Developers scramble to find ways to get a slice of that revenue pie (through ads or other means), and they don’t just do it because they’re money-grubbers, but because money is needed to keep the app running, and they can’t possibly devote their lives to making no money at all. People have to eat. It’s such a shame that we live in a world where we have all the resources available but we still have trouble making ends meet. It’s kinda like how the Chinese government is pumping money into condominium projects to stimulate employment and economic growth, but the houses remain empty. We have so many vacant houses but the homeless remain homeless because they didn’t “earn” the right to live in a house (as if the rich have earned the right to be born rich). Figures.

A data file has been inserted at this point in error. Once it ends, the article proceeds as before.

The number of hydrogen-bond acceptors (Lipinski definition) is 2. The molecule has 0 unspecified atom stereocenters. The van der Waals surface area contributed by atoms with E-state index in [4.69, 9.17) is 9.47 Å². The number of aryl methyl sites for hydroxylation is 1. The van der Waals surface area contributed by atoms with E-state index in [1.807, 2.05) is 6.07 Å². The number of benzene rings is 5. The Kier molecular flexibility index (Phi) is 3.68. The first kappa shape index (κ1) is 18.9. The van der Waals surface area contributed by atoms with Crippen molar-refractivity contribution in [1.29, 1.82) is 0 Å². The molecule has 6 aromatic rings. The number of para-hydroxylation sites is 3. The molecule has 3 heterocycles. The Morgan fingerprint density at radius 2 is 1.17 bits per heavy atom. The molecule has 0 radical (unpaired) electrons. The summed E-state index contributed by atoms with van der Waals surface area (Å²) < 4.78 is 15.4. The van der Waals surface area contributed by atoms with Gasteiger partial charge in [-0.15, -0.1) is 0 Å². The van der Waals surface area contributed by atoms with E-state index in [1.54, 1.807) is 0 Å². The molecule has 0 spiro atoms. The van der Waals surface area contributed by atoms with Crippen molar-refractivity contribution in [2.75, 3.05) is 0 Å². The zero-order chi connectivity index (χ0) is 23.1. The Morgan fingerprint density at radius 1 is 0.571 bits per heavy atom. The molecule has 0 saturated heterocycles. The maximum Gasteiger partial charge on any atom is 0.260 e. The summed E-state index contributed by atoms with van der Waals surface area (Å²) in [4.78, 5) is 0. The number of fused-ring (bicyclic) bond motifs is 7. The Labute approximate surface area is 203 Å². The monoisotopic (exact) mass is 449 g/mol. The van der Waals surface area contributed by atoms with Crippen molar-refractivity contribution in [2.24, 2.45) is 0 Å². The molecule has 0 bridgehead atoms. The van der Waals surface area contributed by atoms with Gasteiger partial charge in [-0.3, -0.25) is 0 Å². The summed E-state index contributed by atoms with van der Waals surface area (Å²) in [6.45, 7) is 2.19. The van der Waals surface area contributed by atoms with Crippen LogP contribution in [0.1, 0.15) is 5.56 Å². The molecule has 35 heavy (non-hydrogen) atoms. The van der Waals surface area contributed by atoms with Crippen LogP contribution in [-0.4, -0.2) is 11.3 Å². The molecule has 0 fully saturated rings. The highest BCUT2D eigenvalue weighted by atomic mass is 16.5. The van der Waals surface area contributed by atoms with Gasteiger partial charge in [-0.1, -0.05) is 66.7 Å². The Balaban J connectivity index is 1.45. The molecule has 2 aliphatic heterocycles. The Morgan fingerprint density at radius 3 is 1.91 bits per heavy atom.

If you feel like I’m just raking up problems and I have absolutely no solutions to offer, you’re right. But how could I? Capitalism is a self-validating system, meaning that it makes itself thrive. If we take away capitalism, then the first question on everyone’s mind would be then how are we going to earn money, what about economic expansion? Well, we’re asking capitalist questions about capitalism. I don’t think our current diet of condominium investments and sweatshop labour is sustainable. A capitalist indicator of a healthy economy is economic growth (GDP), but limitless growth? Eternal expansion until we run the rivers on our earth dry? When do we stop? How do we expand while being socially responsible? As it is we’re doing a dismal job right now.

So while we’re stewing in our own mess, here are some great links to free online resources to better yourself, and non-profit projects which have taken off because kind and creative internet users have come together.

Project For Awesome